The membership relationship "$\in$" is foundational for set theory, in the sense that the axioms of any set theory are formulated in the language of "$\in$". Naturally, the question arises whether there is one binary operation, which is foundational in this sense. With such an operation identified, the "algebraic set theory" would be a theory of universal algebras with this operation, and maybe with some constants (like the 0-ary operation selecting the empty set $\varnothing$). The supports of such algebras are also a foundational issue to be addressed, but such issues are resolved in literature - these supports can be "universes", that is sets "closed" under all operations in which we are interested. This issue is not in the focus of this question - important is the binary operation in the title.

I see two such operations, each of which sounds to be foundational for set theory:

$f(x, y) = \{x\} \cup y$, since ($x \in y$) iff $f(x, y) = y$,

$g(x, y) = \{x\} \cap y$, since ($x \in y$) iff $g(x, y) = \{x\}$.

Each of these two operations is foundational for set theory, because in any axiom of a set theory we can replace the atomic formulas of the form ($x \in y$) with corresponding equivalent equations in (1) and (2). But only this formal procedure is not very interesting. Way more interesting is whether there are algebraic properties of these two operations which would allow to replace other formulas (not only the atomic formulas) with equations in terms of $f$ (or $g$) - ideally, to replace all logical formulas with algebraic equations (identities). I believe, this ideal cannot be achieved because of quantifiers, unless some infinitary generalizations of these two operations are found. Therefore, instead of the ideal goal, a realistic goal is also interesting - to replace with algebraic equations all subformulas under each quantifier (or the matrix in a prenex form).

My research relates to set-theoretic modeling of natural languages and these two operations sound to model a linguistic phenomenon. I would appreciate even partial answers to my questions above, or references to something close. Here are some more concrete questions about this:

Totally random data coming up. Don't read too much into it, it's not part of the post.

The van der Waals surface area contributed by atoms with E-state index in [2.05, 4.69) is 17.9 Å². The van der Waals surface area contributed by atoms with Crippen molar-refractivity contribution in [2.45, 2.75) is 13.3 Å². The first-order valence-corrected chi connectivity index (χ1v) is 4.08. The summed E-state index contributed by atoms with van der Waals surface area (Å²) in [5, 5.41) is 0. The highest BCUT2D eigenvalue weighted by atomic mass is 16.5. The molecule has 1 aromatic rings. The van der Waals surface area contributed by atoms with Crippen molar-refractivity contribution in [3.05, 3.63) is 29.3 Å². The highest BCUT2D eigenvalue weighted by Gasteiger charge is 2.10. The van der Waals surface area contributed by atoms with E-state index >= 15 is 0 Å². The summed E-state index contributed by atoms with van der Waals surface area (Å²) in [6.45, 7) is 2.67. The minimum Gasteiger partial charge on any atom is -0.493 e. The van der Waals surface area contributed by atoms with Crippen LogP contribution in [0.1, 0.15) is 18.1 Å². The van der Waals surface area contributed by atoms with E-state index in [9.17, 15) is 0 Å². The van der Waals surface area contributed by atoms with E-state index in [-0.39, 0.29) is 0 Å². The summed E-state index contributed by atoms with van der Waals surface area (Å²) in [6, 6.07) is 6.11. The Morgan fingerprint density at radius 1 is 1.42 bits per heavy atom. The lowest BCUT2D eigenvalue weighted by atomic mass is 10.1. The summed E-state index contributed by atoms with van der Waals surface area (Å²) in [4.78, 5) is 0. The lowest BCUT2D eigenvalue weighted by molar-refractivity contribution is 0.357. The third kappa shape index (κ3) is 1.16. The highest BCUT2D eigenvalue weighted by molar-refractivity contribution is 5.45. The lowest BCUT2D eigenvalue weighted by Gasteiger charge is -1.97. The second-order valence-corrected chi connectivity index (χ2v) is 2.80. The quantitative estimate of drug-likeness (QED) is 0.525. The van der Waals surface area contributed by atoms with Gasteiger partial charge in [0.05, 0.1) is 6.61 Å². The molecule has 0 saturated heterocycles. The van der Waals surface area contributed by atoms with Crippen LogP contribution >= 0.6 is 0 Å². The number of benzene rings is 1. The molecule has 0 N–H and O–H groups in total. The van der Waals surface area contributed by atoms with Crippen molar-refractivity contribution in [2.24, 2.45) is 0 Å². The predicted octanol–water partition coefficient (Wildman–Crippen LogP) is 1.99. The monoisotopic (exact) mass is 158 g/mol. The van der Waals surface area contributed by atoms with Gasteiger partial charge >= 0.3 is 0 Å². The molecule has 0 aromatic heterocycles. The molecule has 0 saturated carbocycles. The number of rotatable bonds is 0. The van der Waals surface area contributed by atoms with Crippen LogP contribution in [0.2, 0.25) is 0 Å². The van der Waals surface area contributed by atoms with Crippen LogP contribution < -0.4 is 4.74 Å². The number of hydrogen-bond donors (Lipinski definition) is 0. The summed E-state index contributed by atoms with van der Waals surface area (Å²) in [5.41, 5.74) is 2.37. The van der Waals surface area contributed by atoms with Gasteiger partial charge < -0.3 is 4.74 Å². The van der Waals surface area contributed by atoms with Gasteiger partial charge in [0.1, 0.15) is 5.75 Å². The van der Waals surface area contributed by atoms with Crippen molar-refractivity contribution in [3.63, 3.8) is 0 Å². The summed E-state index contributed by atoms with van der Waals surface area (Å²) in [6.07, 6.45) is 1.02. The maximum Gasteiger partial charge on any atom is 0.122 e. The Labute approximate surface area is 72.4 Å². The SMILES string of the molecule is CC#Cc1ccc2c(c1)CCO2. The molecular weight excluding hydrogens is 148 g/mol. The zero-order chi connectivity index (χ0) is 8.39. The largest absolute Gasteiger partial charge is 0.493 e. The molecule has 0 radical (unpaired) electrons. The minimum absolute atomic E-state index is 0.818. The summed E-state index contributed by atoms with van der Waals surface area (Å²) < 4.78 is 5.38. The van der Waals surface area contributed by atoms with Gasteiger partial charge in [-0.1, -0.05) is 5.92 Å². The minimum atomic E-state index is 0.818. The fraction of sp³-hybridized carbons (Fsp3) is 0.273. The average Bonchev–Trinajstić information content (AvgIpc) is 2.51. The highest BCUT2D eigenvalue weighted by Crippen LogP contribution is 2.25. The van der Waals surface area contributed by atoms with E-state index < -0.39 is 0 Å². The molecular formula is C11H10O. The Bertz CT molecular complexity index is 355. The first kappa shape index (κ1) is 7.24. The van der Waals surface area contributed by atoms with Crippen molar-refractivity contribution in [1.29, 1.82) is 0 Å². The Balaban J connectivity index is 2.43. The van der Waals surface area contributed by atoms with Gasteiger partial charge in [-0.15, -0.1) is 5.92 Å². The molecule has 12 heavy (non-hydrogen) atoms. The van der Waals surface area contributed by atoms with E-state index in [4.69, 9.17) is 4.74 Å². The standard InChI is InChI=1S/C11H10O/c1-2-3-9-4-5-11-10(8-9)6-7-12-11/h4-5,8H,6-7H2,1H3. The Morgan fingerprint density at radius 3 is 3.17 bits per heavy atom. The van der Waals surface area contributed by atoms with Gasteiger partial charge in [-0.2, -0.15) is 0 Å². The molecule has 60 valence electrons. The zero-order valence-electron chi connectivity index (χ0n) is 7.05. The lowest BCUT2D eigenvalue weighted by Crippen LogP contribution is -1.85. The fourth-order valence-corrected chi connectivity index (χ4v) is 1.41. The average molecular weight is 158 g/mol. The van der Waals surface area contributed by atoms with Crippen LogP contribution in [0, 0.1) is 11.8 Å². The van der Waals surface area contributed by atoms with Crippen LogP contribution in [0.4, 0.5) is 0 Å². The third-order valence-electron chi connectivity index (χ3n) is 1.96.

Are there known any properties of the operation $f(x, y)$ — properties interesting for the foundations? I see some of such properties, but a set-theorist or algebraist will probably indicate also other properties:

(a) The operation $f(x, y)$ allows to define in set theory the natural numbers (finite ordinals) by induction: $0 = \emptyset, \ n+ 1 = f(n, n)$. Here "$0$" is number "zero" and "$\varnothing$" is "empty set".

(b) For any $x_1, x_2, \ldots, x_n$, $[\{x_1, x_2, \ldots, x_n\} = f(x_1, f(x_2,..., f(x_n, \varnothing)\ldots))]$. Thus, the notion of finite set can be defined through operation $f$ (and the 0-ary operation selecting $\varnothing$). Here, "defined through" is same as "is superposition of".

(c) For any $x$, $\{x\} = f(x, \varnothing)$. Thus, the singleton formation operation can be expressed through $f$ (and $\varnothing$).

Can the binary operation of union be expressed through $f$? If not, then are there partial cases (like finite sets) when it can?

Are there any properties of operation $g(x, y)$ — properties interesting for the foundations?

Is there another binary operation similar to $f$ and $g$?

Could there be infinitary generalizations of $f$ or $g$ which would allow to axiomatize set theory in algebraic equations without quantifiers (except the external universal quantifiers in algebraic identities)?

If I correctly phrased (in mathematical terms) this last question, then I suspect, this is a really difficult question. To make it more precise, remember that infinitary unions and intersections play the role of universal and existential quantifiers. Also, notice that if we treat comma (,) as a symbol of a binary operation in the denotation of a finite set $\{x_1, x_2, \ldots, x_n\}$, then this operation is associative, commutative and idempotent (like union). This, together with 1(b), cannot help define an infinitary (in some sense) generalization of $f(x, y)$?